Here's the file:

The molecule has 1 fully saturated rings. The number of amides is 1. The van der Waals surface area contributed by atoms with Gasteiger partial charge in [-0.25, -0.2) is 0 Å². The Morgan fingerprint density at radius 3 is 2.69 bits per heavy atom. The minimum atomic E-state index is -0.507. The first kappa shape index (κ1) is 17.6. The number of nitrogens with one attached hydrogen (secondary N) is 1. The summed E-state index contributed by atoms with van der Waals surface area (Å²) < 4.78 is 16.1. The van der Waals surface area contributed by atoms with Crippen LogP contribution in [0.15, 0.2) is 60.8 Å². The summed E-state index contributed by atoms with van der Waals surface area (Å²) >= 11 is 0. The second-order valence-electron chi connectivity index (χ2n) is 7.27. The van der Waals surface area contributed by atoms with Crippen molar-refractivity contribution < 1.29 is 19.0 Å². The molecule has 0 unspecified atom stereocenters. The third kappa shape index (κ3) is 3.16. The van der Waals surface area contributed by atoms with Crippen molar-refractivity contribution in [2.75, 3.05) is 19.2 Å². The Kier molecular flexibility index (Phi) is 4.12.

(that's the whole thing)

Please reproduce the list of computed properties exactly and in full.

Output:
The molecule has 1 fully saturated rings. The number of amides is 1. The van der Waals surface area contributed by atoms with Gasteiger partial charge in [-0.25, -0.2) is 0 Å². The Morgan fingerprint density at radius 3 is 2.69 bits per heavy atom. The minimum atomic E-state index is -0.507. The first kappa shape index (κ1) is 17.6. The number of nitrogens with one attached hydrogen (secondary N) is 1. The summed E-state index contributed by atoms with van der Waals surface area (Å²) < 4.78 is 16.1. The van der Waals surface area contributed by atoms with Crippen LogP contribution in [0.15, 0.2) is 60.8 Å². The summed E-state index contributed by atoms with van der Waals surface area (Å²) >= 11 is 0. The second-order valence-electron chi connectivity index (χ2n) is 7.27. The van der Waals surface area contributed by atoms with Crippen molar-refractivity contribution < 1.29 is 19.0 Å². The molecule has 0 unspecified atom stereocenters. The third kappa shape index (κ3) is 3.16. The van der Waals surface area contributed by atoms with Crippen molar-refractivity contribution in [2.75, 3.05) is 19.2 Å². The Kier molecular flexibility index (Phi) is 4.12.